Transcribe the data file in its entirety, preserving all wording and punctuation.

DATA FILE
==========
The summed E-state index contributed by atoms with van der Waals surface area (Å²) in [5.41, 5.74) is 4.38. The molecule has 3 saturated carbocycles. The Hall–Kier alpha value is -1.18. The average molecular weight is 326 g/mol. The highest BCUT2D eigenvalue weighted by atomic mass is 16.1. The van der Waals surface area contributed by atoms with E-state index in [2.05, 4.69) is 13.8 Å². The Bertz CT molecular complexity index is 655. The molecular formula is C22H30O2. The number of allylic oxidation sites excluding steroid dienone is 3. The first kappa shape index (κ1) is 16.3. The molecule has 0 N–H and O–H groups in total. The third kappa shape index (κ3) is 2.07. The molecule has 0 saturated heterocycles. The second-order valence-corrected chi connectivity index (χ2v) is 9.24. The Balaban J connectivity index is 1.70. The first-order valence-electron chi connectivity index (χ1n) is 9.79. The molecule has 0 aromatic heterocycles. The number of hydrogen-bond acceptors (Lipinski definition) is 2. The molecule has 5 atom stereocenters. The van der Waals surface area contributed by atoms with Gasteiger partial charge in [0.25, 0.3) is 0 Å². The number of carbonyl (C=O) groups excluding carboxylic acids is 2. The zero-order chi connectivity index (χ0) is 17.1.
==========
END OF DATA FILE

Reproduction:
The summed E-state index contributed by atoms with van der Waals surface area (Å²) in [5.41, 5.74) is 4.38. The molecule has 3 saturated carbocycles. The Hall–Kier alpha value is -1.18. The average molecular weight is 326 g/mol. The highest BCUT2D eigenvalue weighted by atomic mass is 16.1. The van der Waals surface area contributed by atoms with E-state index in [2.05, 4.69) is 13.8 Å². The Bertz CT molecular complexity index is 655. The molecular formula is C22H30O2. The number of allylic oxidation sites excluding steroid dienone is 3. The first kappa shape index (κ1) is 16.3. The molecule has 0 N–H and O–H groups in total. The third kappa shape index (κ3) is 2.07. The molecule has 0 saturated heterocycles. The second-order valence-corrected chi connectivity index (χ2v) is 9.24. The Balaban J connectivity index is 1.70. The first-order valence-electron chi connectivity index (χ1n) is 9.79. The molecule has 0 aromatic heterocycles. The number of hydrogen-bond acceptors (Lipinski definition) is 2. The molecule has 5 atom stereocenters. The van der Waals surface area contributed by atoms with Gasteiger partial charge in [0.25, 0.3) is 0 Å². The number of carbonyl (C=O) groups excluding carboxylic acids is 2. The zero-order chi connectivity index (χ0) is 17.1.